When Toby Maguire and Andrew Garfield popped into Spider-Man: No Way Home as alternate universe Peter Parkers, I whooped. When the plethora of cameos showed up in Doctor Strange in the Multiverse of Madness, it elicited a similar feeling of delight — followed almost immediately by empty disappointment.
It’s what I had feared: The massive success of No Way Home, which brought back Spider-Men from two previous franchises, has set off a trend of multiverse-inspired cameos. But No Way Home actually let us spend time with Maguire and Garfield, who brought ethos and emotion and formed a real connection with Tom Holland’s Marvel Cinematic Universe version.
Doctor Strange’s cameos don’t fare as well.
The most heavily hyped moment of the flick comes at around the midway point, when Doctor Strange finds himself in an alternate universe in which multiversal travel is well understood. This universe has set up the “Illuminati,” a council stocked with fan favorite characters. Fans already expected to see Patrick Stewart as Professor Xavier, though the sight of him rolling into frame in his trademark yellow hoverchair, straight from the ’90s animated series, drew excited squeals.
Then there was Hayley Atwell’s Captain Carter, fresh from the premiere episode of Disney Plus’s What If series, the surprise appearance of Anson Mount’s Black Bolt from the quickly canceled and forgotten ABC series Inhumans, and Lashana Lynch as Maria Rambeau playing this universe’s Captain Marvel.
The biggest cheer, however, came with the appearance of John Krasinski as Reed Richards, or Mr. Fantastic. Krasinski has long been a fan-favorite choice to play the classic Marvel character.
With an amazing mix of recognizable (Stewart) and fresh (Krasinski) faces, the Illuminati seemed poised to open a new chapter in the MCU, one that leads to different universes and exciting storytelling possibilities. Get ready for a wild ride, right?
None of the characters last 10 minutes.
Rather than explore these characters, as No Way Home did with Maguire and Garfield, the film uses the Illuminati as essentially cannon fodder, with Wanda Maximoff (Elizabeth Olsen) tearing through them in an effort to get to Dr. Strange (Benedict Cumberbatch) and America Chavez (Xochitl Gomez).
I admit it was entertaining to watch how they were dispatched (in a very typical Sam Raimi gruesome way… seeing Black Bolt’s brain sort of pop made me cringe). But there was a feeling of emptiness that followed. All that potential had gone to waste. There aren’t any stakes since you don’t spend any time with these characters to care about what happens to them.
Sure, there’s a chance we’ll see some of these characters (probably in a Disney Plus show), or at least a version of them, but there was the sinking feeling that all that excitement and anticipation was for nothing.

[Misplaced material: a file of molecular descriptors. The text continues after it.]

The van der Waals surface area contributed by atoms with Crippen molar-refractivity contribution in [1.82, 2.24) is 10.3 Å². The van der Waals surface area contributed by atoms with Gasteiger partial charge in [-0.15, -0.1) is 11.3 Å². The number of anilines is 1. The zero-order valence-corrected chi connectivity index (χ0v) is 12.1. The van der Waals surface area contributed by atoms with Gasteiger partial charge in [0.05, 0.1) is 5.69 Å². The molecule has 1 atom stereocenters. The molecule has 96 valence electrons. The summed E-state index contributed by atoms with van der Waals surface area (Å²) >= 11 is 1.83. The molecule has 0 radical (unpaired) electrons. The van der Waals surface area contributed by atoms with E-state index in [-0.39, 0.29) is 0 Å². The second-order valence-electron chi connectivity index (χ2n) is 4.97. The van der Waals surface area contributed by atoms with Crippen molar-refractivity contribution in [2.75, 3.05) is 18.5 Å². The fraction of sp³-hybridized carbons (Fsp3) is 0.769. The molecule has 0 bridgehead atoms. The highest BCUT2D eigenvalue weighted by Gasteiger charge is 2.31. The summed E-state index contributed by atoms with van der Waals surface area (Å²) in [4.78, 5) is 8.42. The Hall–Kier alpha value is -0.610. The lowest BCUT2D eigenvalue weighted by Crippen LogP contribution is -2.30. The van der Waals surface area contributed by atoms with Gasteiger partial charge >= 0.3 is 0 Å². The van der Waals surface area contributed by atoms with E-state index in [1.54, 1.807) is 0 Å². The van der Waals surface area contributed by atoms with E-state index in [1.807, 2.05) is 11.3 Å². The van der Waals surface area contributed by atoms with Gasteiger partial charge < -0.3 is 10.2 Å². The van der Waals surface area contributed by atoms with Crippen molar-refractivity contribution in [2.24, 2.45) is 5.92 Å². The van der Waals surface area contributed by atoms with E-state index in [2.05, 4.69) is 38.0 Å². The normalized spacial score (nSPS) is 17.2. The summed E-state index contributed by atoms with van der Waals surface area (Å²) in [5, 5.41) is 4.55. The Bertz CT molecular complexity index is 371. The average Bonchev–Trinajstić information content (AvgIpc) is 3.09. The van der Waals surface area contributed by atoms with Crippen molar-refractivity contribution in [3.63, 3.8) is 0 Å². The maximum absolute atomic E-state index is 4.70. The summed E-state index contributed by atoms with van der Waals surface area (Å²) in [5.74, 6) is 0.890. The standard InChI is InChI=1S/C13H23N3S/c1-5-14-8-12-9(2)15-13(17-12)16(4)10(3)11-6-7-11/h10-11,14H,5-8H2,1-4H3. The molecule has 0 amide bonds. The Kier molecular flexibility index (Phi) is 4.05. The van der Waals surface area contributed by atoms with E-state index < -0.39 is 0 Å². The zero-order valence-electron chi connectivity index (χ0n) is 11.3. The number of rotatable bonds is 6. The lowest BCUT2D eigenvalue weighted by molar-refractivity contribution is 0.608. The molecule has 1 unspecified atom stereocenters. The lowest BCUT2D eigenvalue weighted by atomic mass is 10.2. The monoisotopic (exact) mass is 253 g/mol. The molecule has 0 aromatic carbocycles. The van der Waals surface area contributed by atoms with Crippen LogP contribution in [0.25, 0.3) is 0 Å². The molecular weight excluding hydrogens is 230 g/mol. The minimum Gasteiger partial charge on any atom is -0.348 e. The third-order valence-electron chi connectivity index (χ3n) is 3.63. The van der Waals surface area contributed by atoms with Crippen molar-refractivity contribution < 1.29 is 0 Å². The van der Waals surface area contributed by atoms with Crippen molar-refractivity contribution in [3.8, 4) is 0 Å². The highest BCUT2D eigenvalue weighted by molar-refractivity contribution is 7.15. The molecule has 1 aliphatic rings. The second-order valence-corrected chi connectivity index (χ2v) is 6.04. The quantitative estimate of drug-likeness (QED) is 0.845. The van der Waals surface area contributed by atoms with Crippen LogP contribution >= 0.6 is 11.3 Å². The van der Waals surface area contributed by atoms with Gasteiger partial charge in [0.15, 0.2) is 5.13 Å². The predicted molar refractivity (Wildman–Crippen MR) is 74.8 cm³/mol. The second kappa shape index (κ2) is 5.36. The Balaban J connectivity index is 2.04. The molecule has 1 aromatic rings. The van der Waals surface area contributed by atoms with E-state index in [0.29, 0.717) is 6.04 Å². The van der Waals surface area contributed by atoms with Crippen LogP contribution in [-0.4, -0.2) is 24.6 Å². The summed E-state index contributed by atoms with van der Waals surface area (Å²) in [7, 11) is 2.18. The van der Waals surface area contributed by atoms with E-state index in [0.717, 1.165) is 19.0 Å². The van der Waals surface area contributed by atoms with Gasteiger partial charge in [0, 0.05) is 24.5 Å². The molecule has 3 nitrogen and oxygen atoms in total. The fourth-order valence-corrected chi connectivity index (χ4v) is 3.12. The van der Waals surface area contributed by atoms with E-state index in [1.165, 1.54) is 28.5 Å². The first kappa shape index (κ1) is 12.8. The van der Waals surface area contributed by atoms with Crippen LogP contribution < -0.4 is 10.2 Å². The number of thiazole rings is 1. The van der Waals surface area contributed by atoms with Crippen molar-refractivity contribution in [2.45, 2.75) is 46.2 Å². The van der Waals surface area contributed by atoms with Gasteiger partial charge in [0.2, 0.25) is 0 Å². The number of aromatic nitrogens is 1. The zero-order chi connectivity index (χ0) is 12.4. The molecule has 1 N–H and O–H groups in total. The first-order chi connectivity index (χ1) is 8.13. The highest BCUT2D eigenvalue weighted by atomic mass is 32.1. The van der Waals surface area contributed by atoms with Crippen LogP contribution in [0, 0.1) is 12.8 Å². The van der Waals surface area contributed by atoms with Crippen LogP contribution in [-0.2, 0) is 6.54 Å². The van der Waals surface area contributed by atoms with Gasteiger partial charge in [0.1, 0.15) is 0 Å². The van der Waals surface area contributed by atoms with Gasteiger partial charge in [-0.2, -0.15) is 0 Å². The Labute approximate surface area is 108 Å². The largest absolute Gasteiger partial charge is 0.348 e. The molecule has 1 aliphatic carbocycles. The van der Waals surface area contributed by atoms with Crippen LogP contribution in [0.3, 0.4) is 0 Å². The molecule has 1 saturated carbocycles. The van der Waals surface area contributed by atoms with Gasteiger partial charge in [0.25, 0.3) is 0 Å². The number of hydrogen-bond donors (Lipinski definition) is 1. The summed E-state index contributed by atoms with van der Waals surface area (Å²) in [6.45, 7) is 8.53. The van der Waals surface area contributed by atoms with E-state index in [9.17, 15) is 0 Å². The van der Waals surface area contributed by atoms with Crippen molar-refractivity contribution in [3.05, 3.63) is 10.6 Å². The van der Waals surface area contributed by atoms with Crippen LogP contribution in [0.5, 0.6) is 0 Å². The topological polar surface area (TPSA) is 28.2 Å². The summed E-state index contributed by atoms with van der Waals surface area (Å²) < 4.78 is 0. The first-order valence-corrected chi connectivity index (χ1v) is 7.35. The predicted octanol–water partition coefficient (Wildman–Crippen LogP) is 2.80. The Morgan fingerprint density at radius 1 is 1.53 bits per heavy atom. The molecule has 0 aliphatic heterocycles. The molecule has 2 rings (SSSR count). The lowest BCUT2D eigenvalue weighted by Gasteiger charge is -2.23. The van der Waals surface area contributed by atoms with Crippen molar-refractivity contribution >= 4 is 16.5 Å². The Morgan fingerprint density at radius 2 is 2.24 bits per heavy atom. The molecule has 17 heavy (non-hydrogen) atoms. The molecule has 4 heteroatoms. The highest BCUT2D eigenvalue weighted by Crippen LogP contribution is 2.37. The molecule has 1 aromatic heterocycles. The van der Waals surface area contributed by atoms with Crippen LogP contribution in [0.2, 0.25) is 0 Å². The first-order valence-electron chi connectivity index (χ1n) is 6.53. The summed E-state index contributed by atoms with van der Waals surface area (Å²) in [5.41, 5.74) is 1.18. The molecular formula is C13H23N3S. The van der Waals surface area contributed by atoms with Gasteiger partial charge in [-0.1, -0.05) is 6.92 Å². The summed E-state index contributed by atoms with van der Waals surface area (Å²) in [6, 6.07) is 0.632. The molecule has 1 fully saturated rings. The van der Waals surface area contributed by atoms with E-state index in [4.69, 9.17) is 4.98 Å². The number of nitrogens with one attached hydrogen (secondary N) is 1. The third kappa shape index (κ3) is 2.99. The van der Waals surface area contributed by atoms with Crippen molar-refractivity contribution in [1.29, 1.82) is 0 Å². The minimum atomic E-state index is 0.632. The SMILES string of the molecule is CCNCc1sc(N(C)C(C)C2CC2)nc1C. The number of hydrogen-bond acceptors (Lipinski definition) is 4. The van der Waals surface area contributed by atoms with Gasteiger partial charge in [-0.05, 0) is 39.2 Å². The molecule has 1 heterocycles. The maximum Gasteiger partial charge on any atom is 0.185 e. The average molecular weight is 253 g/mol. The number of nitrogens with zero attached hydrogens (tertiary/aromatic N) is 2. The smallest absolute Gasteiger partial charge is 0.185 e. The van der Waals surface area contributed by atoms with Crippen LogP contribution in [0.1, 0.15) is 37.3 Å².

Then I thought back to the last time I felt this way, and it was another Marvel property. Wandavision teased a potentially groundbreaking development when it introduced Evan Peters as Wanda’s brother Pietro. Peters played a version of Pietro in the X-Men films, leading to speculation that this represented a crack in the multiversal walls that would introduce mutants in the MCU.
That wasn’t to be, as the show revealed Peters as Westview resident Ralph Bohner, the subject of a groan-worthy and juvenile joke that made the fall harder as the rug was pulled from under us.
It’s not the first time the MCU used our expectations against us — Iron Man 3’s Mandarin ended up being a comical actor played by Ben Kingsley.
But there are only so many times the MCU can play this card. We can only take so much emotional manipulation.
It’s not just the MCU. Sony’s Morbius teased the appearance of Spider-Man: Homecoming’s Vulture (Michael Keaton) in commercials, but it ended up being a midcredits tease. We’ll see how DC deals with the multiverse with the upcoming The Flash (which also brings back Keaton).
The use of cameos is powerful. The original Iron Man did it effectively with its end-credits tease of Samuel L. Jackson as Nick Fury. That opened the door to, well, all of the MCU and the countless stories that followed.
But we’re at a place where the cameo is everything, even if it’s just a gag or a tease with no payoff. No Way Home showed there’s a way to utilize fan-pleasing appearances to improve the storytelling and character-building experience. My plea to Hollywood is: Don’t go down the lazy route of cameos for the sake of cameos. We deserve better.